“You’re contributing to helping people. This is useful and helpful information we can incorporate into our daily lives to be better people.”
Regional Highlights & Statistics
The c.a.r.e. Kit achieved curriculum evaluation, approval and endorsement from Saskatchewan Learning. The c.a.r.e. Kit was included for the first time in the bibliography of approved, recommended resources that accompanies the health education curriculum for educators of the Elementary Grade Levels throughout the province
A letter of recognition was received from the Saskatchewan Minister of Learning, recognizing the Canadian Red Cross as an important community partner for provincial schools
Red Cross Resource Handbooks were developed and distributed to the nearly 1000 provincial Public, Separate, and First Nations schools
Three Prevention in Motion adult presentation were offered to a total of 78 adults
31 volunteers were trained in Child Abuse Prevention, Relationship Violence Prevention and the Peer Harassment and Bullying Prevention Programs
Red Cross prevention educators delivered 114 RespectED presentations to Regina Public and surrounding Rural Schools, reaching 3,420 youth
Presentations were delivered to 105 SJHL hockey players and 21 WHL players; coaches and players continue to receive the Speak Out program
Two regional training sessions were held, training eight additional Prevention Educators to deliver “Beyond the Hurt” and “It's Not Your Fault” presentations
The region participated in the national RespectED OnLine Training pilot project, successfully training four regional Learners and one OnLine Trainer
120 adults participated in five one-day c.a.r.e. Kit presenter training sessions
Two regional training sessions were held, training 12 additional Prevention Educators
People work cooperatively to reduce unintentional injury, disease and death in their communities. First aid hero makes news
A July 2003 incident in Saskatoon where Red Cross first aid training was put to the test not only made headlines, but also demonstrated the value of first aid training, even at an early age.
Water Safety mascot “Buckles” in the Swift Current Parade.
Nine year-old Sam Simenson performed abdominal thrusts on his grandmother Peggy to save her from choking on a pill. The youngster, who was visiting from his home in Red Deer, had learned the lifesaving technique in a Red Cross AquaQuest swimming and water safety program. According to news reports, Saskatoon Fire and Protective Services chief Jim Dubois stated that he “can’t recall anyone younger than Sam actually taking lifesaving action.” The story appeared on the front page of the Saskatoon Star-Phoenix on July 22nd.
“Research shows that injuries occur more often in the home than anywhere else,” says Sue Phillips, Western Zone Director of First Aid and Water Safety. “The odds are if you administer first aid, it’s likely to be to someone you know and care about.”
Every year, Red Cross promotes water and boating safety messages in the community. 2003/04 was no different. Red Cross injury prevention messages were prominent at events such as the Prince Albert and Saskatoon Exhibitions, Regina and Saskatoon Teddy Bear Bash, Prince Albert National Park Canada Day Parade, Regional Parks Education days, and northern communities such as LaRonge, Southend and Beauval, thanks to the generous support of Saskatchewan Parks and Recreation Association.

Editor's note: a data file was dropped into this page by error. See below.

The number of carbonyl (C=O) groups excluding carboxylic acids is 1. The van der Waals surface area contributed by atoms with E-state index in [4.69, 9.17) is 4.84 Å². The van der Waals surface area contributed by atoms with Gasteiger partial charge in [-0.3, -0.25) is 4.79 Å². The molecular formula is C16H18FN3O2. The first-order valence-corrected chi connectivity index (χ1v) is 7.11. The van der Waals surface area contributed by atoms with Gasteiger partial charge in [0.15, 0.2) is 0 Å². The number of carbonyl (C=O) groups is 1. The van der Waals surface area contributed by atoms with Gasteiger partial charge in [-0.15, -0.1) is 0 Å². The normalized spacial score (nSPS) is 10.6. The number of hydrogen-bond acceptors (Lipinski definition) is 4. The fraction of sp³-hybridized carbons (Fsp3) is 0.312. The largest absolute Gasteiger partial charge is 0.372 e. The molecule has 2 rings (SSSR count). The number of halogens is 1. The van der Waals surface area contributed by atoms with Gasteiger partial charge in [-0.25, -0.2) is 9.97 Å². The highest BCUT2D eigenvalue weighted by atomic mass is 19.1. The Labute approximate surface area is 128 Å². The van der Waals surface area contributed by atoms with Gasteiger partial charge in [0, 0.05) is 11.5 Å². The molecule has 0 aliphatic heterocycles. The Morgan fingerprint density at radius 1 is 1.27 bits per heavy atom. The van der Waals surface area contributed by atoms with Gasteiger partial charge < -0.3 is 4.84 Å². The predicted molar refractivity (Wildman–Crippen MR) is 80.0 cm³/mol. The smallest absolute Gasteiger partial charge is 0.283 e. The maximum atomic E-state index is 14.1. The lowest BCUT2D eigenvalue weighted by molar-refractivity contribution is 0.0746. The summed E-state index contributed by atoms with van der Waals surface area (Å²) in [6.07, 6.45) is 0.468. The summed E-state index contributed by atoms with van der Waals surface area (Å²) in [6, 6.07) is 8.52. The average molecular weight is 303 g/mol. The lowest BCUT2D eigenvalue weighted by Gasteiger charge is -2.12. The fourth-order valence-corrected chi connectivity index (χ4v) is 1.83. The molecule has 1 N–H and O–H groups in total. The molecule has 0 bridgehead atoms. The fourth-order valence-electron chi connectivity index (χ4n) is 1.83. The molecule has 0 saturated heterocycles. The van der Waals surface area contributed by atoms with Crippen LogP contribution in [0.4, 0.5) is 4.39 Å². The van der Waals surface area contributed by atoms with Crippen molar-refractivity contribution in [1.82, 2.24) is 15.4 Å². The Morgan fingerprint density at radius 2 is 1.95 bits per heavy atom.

Regional Highlights & Statistics
For the fifth consecutive year, funding was received from the Knights of Columbus for babysitting courses, resulting in training for more than 150 youth who attend community schools in the city
Babysitting courses were delivered to more than 280 youth in order to increase their knowledge in the area of child care, decrease injury and build their capacity to care for others
The Saskatchewan Safety Council Memorial Trust Fund provided funding for Ice Safety Education to educate winter recreation enthusiasts throughout the province
Three Babysitter courses were delivered at no cost for at-risk youth, with 41 youth in total receiving certification as qualified babysitters
Two Childsafe courses, which teach parents how to make their home a safer place and how to handle childhood emergencies with confidence, were delivered to a total of 30 participants
A Labatt's “People in Action” summer student delivered interactive programs designed to help kids learn more about safety issues in, on and around the water. More than 1,000 youth were reached through various City of Regina “Fun Spots”
More than 300 First Nations/Aboriginal children were certified as Babysitters
Five people of Aboriginal descent have been trained as Babysitter Instructors, three in urban areas and two in rural areas
Injury Prevention Partners:
Saskatchewan Parks and Recreation Association
Labatt’s People in Action
Saskatchewan Provincial Parks
Children’s Health Foundation
Saskatchewan Safety Council
Coalition for Fall Prevention Among Older Adults
Key Result Area #1
Enhance Profile of Red Cross Saskatoon hotels make special donation to Red Cross
Disaster Services in Saskatoon was the recipient of funds raised through a unique fundraising promotion with several of the city’s hotels.
From December 19th to 25th, ten dollars from every room sold at the Saskatoon Inn, Radisson Hotel Saskatoon and Howard Johnson Inn was donated to Red Cross. The hotels, which are owned by CHIP REIT (Canadian Hotel Income Properties Real Estate Investment Trust), conducts an annual “Friends in Need” program, offering reduced rates at its hotels during the holiday season with proceeds benefiting local charities.
Fund Development Coordinator Michelle Gallucci says, “The support we received from CHIP REIT was a huge boost to our organization and the people we serve here in Saskatoon.” Several of the hotels’ managers joined her for a series of radio interviews to promote the fundraiser. The promotion raised over $12,000 for Red Cross in just six days.